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New York artist, Michael Goldberg (1924-2007), attended the Art Students League and the City College of New York, along with studying under renowned artists from 1941-1951. When he was seventeen, he took a hiatus from art and pursued a short military career during World War II. Soon after, he began studying with artist Hans Hoffman, delving into abstract expressionism and rejecting both social realism and geometric abstraction in a manner that would ultimately define his style.


Goldberg established himself as the youngest member of the Eighth Street Club among other popular New York artists who would generate discourse and share materials, creating a physical artistic experience for Goldberg. His artistic peers at The Club inspired him to take further steps in his art, leading critics to describe him as a "lyrical and nostalgic image of the painter and poet."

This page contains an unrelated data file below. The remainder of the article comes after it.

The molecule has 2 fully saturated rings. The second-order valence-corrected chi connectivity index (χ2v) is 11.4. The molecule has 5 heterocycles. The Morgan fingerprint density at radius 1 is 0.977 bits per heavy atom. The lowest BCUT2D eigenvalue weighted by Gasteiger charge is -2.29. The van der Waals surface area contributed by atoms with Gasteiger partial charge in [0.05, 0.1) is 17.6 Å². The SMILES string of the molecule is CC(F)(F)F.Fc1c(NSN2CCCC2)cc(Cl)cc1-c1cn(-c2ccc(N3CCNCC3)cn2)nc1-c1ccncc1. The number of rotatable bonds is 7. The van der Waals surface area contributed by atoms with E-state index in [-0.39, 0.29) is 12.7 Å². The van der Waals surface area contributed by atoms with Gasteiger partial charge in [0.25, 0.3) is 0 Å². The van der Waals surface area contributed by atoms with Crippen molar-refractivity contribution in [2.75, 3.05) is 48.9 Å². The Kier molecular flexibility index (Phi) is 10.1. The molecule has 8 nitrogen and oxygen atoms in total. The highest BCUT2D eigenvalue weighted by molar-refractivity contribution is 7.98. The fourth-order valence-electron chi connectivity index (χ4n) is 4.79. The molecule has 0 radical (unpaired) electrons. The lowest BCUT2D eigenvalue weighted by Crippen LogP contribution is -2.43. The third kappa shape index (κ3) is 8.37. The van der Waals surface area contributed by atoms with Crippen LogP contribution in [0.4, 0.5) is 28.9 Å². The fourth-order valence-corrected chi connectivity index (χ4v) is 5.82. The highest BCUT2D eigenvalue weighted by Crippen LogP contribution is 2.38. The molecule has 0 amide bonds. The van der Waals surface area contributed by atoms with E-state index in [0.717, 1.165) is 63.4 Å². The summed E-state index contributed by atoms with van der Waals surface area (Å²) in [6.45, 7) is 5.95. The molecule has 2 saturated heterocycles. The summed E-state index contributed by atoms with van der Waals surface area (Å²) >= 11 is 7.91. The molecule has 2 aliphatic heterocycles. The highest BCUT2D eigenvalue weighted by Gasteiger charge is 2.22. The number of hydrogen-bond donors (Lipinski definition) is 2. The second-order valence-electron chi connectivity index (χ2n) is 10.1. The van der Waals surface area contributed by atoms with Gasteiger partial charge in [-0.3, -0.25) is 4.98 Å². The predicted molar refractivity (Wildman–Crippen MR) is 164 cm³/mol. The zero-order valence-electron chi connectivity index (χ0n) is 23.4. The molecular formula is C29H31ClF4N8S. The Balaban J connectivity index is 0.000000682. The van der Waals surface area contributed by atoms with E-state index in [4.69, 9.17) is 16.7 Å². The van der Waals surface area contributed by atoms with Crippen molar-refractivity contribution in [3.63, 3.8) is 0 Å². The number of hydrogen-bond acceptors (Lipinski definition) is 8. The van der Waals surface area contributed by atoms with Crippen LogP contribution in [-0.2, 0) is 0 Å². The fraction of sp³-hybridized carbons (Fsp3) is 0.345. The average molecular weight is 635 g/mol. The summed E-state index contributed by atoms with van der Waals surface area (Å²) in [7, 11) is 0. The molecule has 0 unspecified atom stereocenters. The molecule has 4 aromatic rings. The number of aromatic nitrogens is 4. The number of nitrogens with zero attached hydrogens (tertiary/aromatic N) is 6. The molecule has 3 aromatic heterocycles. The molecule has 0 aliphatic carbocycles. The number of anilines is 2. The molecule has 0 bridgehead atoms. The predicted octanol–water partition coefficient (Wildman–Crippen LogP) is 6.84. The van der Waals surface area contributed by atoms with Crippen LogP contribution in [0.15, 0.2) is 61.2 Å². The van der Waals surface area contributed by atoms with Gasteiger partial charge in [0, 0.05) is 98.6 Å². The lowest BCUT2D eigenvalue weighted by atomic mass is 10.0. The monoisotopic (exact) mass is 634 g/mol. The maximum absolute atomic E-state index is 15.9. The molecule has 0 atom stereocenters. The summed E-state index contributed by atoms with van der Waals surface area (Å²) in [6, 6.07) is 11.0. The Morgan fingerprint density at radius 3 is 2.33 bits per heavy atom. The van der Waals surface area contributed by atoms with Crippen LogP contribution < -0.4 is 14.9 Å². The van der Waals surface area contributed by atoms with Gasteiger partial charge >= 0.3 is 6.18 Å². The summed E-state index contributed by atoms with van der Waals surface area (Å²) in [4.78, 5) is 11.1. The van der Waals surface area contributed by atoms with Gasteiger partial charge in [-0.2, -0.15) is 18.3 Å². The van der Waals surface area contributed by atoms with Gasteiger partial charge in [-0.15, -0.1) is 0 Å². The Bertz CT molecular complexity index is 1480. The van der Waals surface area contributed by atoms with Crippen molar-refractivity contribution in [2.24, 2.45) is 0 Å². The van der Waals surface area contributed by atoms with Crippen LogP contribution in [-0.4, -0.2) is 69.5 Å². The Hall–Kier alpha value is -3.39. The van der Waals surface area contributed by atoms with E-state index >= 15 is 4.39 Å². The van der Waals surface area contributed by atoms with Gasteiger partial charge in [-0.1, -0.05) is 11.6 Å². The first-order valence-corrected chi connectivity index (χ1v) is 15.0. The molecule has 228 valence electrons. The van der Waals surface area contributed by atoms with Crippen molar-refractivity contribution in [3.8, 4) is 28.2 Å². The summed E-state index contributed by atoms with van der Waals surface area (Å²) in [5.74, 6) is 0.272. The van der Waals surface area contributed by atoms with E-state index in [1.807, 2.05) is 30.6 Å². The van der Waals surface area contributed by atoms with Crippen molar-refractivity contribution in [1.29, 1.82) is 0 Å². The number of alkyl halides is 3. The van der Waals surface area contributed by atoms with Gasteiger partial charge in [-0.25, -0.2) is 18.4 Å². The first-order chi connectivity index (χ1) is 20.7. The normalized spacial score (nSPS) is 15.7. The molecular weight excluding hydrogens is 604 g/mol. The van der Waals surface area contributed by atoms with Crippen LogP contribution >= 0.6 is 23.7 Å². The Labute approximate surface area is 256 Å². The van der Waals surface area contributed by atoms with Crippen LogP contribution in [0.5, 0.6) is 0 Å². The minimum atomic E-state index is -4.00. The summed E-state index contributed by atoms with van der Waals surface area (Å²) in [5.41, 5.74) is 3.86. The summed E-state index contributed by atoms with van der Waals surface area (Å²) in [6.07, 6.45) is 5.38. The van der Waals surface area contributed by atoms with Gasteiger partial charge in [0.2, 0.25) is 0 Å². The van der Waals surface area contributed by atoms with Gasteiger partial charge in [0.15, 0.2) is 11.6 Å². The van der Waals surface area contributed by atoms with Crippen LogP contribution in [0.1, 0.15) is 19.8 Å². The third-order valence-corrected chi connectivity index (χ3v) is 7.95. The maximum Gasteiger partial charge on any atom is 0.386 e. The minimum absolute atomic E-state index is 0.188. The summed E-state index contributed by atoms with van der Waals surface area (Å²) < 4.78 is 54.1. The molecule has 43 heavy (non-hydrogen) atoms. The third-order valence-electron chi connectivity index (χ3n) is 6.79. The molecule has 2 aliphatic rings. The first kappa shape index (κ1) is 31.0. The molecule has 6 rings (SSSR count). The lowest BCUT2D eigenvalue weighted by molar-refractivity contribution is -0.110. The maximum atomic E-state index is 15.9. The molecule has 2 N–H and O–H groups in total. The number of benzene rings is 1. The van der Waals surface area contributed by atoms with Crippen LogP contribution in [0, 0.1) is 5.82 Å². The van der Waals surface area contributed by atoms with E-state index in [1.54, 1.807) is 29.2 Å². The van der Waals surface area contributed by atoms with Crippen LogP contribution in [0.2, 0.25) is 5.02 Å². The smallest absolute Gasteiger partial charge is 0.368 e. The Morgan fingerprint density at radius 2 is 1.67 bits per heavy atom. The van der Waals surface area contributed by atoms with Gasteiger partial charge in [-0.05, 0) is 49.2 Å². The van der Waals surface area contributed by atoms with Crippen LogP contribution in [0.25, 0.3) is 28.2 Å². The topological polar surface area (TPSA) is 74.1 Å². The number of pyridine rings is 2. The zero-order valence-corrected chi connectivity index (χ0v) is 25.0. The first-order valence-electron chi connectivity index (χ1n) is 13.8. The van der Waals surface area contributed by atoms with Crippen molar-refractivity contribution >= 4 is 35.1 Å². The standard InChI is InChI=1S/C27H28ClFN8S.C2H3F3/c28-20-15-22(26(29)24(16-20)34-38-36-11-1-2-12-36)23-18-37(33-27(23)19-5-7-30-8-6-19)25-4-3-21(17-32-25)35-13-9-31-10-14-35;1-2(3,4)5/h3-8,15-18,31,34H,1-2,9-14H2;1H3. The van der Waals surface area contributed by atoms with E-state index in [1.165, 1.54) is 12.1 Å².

Goldberg's work is permanently installed in the Joslyn Art Museum in Nebraska. His work can also be found at the Smithsonian American Art Museum, Peyton Wright Gallery, Taylor/Graham Gallery, Anders Wahlstedt Fine Art, Michael Rosenfeld Gallery, and others.

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